Shutting down the existing coal fleet will not be feasible in many places and improvements in efficiency will get us only so far. So what role can biomass and CCS play in the future?
Biomass when pre-treated appropriately in the form of wood pellets can be a substitute for coal in all modern power stations. With limited investment standard pellets can be co-fired up to 10%. With further capital investment coal can be completely replaced by pellets. Co-firing has been instigated in various coal-fired power stations, mainly in Europe in the UK, Poland and the Netherlands, over the past decade.
Coal-to-biomass conversion projects offer great potential as this is a proven technology and capital expenditure can be 70-80% lower when compared to a new build biomass power station. And future developments, such as black pellets, may reduce conversion costs and allow for higher levels of co-firing.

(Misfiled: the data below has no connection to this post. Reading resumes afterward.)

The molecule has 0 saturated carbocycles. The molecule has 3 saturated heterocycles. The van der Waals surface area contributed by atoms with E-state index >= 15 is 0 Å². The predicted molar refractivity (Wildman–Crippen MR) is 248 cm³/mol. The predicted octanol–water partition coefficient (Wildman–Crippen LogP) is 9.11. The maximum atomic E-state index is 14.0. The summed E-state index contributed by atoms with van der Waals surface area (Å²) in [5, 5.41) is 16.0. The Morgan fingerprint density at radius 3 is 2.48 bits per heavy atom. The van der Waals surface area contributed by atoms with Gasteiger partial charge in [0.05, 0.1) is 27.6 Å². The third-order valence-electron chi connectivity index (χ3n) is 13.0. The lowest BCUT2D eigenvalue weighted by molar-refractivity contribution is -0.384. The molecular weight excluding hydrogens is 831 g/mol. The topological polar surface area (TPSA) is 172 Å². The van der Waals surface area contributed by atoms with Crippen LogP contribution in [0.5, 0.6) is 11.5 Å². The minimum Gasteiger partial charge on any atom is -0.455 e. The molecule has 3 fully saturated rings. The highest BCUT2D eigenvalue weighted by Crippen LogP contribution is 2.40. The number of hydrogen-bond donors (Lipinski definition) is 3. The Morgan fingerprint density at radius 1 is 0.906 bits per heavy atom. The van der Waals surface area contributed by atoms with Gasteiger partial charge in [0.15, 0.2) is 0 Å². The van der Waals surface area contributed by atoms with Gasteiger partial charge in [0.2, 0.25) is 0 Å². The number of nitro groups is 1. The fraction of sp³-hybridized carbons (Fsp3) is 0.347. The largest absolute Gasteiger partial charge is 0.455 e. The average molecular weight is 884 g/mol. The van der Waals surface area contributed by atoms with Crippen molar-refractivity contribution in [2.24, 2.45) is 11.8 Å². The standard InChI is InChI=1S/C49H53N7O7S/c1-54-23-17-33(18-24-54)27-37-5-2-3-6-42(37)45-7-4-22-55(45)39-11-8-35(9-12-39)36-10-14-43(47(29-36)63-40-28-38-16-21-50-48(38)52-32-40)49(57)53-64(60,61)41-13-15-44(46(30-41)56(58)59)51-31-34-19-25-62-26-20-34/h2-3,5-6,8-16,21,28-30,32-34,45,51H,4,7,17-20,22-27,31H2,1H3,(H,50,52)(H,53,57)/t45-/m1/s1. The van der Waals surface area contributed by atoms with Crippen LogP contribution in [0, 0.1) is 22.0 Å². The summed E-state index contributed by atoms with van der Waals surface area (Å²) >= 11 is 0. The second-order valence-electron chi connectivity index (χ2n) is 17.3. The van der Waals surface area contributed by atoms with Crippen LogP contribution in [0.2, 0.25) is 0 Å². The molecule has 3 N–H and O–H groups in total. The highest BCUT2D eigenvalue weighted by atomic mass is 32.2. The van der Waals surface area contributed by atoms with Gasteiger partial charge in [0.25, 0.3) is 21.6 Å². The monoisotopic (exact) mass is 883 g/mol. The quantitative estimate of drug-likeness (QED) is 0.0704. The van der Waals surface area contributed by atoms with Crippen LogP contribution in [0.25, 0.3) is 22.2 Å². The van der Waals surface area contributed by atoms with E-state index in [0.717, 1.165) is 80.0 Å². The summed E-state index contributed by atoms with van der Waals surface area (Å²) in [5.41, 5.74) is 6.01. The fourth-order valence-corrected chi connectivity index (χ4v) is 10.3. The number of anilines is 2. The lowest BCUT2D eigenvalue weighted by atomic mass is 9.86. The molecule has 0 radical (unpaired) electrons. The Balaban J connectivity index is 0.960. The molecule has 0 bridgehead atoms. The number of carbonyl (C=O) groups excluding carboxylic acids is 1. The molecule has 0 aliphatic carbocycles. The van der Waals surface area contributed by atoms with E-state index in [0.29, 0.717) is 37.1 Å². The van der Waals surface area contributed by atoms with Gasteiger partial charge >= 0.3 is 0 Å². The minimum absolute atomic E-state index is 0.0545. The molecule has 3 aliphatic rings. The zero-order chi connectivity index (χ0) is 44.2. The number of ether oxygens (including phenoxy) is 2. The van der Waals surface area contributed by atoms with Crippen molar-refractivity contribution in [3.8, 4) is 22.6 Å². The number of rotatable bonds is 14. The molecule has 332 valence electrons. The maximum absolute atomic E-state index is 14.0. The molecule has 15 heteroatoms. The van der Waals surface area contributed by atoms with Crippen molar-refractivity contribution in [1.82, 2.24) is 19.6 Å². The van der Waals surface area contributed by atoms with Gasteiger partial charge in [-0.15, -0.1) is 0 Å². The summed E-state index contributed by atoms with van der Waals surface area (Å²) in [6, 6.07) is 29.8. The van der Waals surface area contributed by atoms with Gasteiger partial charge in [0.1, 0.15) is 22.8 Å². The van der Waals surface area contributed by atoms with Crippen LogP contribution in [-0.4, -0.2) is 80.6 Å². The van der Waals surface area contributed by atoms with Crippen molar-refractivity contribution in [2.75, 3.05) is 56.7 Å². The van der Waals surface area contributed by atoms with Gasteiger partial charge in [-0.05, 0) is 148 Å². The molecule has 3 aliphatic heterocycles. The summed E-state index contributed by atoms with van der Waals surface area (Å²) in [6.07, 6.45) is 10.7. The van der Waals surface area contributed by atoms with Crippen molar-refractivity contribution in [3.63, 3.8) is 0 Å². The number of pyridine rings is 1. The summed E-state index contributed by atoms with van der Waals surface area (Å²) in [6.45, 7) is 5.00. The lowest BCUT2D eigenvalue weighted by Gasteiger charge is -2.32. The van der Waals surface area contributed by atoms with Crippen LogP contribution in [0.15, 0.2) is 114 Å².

For CO2 reduction to be realised in practice it is necessary that the biomass used is sustainably produced and sourced. This is an area of controversy and debate. Coal-to-biomass conversions also present a cost effective and quickly implementable opportunity for the ageing fleet of coal stations in the East and Northeast USA, a region which presents a substantial sustainable biomass resource potential. Similarly, coal stations in Latin America and Asia could be decarbonised, supported by sustainable fast growing forestry, such as energy crop plantations or agricultural residues like palm kernel shells (PKS).